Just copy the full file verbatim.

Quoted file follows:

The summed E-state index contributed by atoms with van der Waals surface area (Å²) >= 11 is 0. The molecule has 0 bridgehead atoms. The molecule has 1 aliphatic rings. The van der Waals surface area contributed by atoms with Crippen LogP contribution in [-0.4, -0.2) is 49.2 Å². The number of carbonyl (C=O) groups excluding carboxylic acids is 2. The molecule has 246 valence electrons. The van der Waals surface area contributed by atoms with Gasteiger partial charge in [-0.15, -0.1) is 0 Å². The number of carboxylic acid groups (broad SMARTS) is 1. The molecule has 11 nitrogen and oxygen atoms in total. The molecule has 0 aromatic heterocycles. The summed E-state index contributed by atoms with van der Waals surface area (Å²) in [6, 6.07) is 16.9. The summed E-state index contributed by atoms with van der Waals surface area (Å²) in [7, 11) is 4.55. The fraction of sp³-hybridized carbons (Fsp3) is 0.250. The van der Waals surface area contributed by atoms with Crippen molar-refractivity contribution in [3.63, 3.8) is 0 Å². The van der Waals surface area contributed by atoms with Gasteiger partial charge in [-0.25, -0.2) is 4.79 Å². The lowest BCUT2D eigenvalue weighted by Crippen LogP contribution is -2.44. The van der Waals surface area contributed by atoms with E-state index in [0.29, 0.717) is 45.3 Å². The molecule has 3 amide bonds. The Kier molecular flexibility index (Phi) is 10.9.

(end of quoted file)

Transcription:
The summed E-state index contributed by atoms with van der Waals surface area (Å²) >= 11 is 0. The molecule has 0 bridgehead atoms. The molecule has 1 aliphatic rings. The van der Waals surface area contributed by atoms with Crippen LogP contribution in [-0.4, -0.2) is 49.2 Å². The number of carbonyl (C=O) groups excluding carboxylic acids is 2. The molecule has 246 valence electrons. The van der Waals surface area contributed by atoms with Gasteiger partial charge in [-0.15, -0.1) is 0 Å². The number of carboxylic acid groups (broad SMARTS) is 1. The molecule has 11 nitrogen and oxygen atoms in total. The molecule has 0 aromatic heterocycles. The summed E-state index contributed by atoms with van der Waals surface area (Å²) in [6, 6.07) is 16.9. The summed E-state index contributed by atoms with van der Waals surface area (Å²) in [7, 11) is 4.55. The fraction of sp³-hybridized carbons (Fsp3) is 0.250. The van der Waals surface area contributed by atoms with Crippen molar-refractivity contribution in [3.63, 3.8) is 0 Å². The van der Waals surface area contributed by atoms with Gasteiger partial charge in [-0.25, -0.2) is 4.79 Å². The lowest BCUT2D eigenvalue weighted by Crippen LogP contribution is -2.44. The van der Waals surface area contributed by atoms with E-state index in [0.29, 0.717) is 45.3 Å². The molecule has 3 amide bonds. The Kier molecular flexibility index (Phi) is 10.9.